Yesterday, New York was hit with a "Nor'Easter which whipped into town, blew some limbs off trees and dumped a few inches of snow on the ground.
Slippery going for a brief while.
Mayor Bloomberg ordered all city parks closed for a day. (No surprise there from our nanny-care mayor.)
I am wondering if every time we get a storm in New York City, city parks will automatically close from this day forward for fear of potential lawsuits?
Can a person not be hit with a falling tree branch in other parts of the city? Perhaps we should not dare to leave our apartments any time the wind blows or rain falls for fear we will be blown away?
To me, some of the most beautiful and peaceful times in Central Park are during and following snow storms.
There is something blissfully quiet when snow is trickling to the ground. -- It is a like a magical insulator against all the other distractions and activities of a city that never sleeps.
It is hoped that in our paranoia about "keeping the public safe," we don't inevitably lose the choice to enjoy those ordinary things that make life in a busy city, beautiful, ascetic, interesting, exciting or even a wee bit dangerous -- like Canada geese and the typical rain or snow storm.
Surely, one of my most vivid memories of Central Park is one time getting caught in a sudden, blustery and driving rain storm.
Yes, my dogs and I were completely drenched by the time the wind seemingly blew us home. And yes, it was a bit of a harrowing experience, realizing the sheer power and force of weather and nature.
But, I also learned something.
I learned that when noting the geese and ducks suddenly sounding off "alarm" honks, vacating the water and flying off in search of safer cover, it is probably wise for an observing human to do the same.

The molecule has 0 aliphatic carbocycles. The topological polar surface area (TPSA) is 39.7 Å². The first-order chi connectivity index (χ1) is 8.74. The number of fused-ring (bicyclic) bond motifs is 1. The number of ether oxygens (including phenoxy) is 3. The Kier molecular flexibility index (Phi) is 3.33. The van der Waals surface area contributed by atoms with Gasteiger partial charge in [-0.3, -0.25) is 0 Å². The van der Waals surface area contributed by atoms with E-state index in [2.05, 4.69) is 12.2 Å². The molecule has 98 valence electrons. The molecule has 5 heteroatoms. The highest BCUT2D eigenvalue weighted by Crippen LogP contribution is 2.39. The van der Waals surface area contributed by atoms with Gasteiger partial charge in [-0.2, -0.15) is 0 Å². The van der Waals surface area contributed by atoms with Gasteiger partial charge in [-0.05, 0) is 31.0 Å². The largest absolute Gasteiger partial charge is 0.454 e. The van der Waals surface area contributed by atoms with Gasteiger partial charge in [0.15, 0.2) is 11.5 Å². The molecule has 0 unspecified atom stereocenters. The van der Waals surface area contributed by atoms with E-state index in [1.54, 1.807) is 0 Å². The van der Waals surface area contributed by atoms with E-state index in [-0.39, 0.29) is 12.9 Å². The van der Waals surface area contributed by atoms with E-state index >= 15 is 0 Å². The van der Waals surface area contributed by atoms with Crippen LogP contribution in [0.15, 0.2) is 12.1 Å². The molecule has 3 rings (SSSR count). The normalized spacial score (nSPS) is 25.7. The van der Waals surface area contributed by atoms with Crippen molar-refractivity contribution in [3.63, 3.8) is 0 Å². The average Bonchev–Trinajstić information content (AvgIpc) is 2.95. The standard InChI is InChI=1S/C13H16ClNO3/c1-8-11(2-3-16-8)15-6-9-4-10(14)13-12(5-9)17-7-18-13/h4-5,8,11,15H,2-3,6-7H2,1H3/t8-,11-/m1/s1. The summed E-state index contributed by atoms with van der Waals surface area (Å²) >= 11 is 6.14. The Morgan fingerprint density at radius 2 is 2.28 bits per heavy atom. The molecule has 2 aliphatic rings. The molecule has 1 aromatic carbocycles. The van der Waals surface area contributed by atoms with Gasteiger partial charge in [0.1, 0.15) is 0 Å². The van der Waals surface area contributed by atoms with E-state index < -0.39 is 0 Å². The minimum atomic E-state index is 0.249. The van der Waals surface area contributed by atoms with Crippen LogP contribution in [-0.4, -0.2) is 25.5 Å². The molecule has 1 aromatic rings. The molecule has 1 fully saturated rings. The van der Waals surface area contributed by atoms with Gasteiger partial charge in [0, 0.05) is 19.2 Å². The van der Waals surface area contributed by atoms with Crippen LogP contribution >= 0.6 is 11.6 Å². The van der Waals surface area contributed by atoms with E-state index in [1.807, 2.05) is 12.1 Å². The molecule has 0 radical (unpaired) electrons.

Essentially, we don't need nanny care politicians to order us to "stay safe" if we learn to take our cues from nature.
A Two Party System and Choice in Name Only?
In past years, one recalls contested (and exciting) Senate races, Governorships, Presidential and House races in New York.
Now, there are no real contests -- just the appearances of them.
In national Presidential elections, the candidates don't bother making any campaign stops in New York (or any "red" or "blue" states) or waging any kind of campaign here. Not once during this past two billion dollar Presidential election campaign did I see one bumper sticker or poster for either candidate in New York City.
One would not think an election was actually be held here if not following national media reports.
New York's Presidential election choice was seemingly decided long before any of us actually went to the polls and filled in ballots.
The same was true in the Senate and House political races.
In almost all cases, New Yorkers don't know who the opposing (Republican) candidates are until actually seeing their names on the ballot -- in which case, the old adage, "Better to go with the devil you do know than the one you don't" almost always applies.
Perhaps this helps explain why the same Senators and Representatives are returned again and again to Washington, despite the public's stated "disapproval" of Congress in national polls.
It seems if we live in a determined "red" or "blue" state, we are given no real choices and no political contests are actually run. Whatever the minority party, they simply take their election battles and money to states that are more contested. -- the "purple" ones, so to speak, like Ohio, Wisconsin or Florida.
Matters have to be equally frustrating to those democrats living in states like Texas or Louisiana.
It seems we in the red or blue states go to the polls as a matter of formality, rather than actual determination of anything anymore.
That is actually scary to think about.
Are New Yorkers thus going to be stuck with Senator Kirsten Gillibrand for decades because the Republicans have given up running viable Senate candidates in NY? It sure seems that way. Or, maybe Gillibrand will run for President in four years. "Power corrupts and absolute power corrupts absolutely."
Canada geese (and people who care about real choices and change), watch out. -- PCA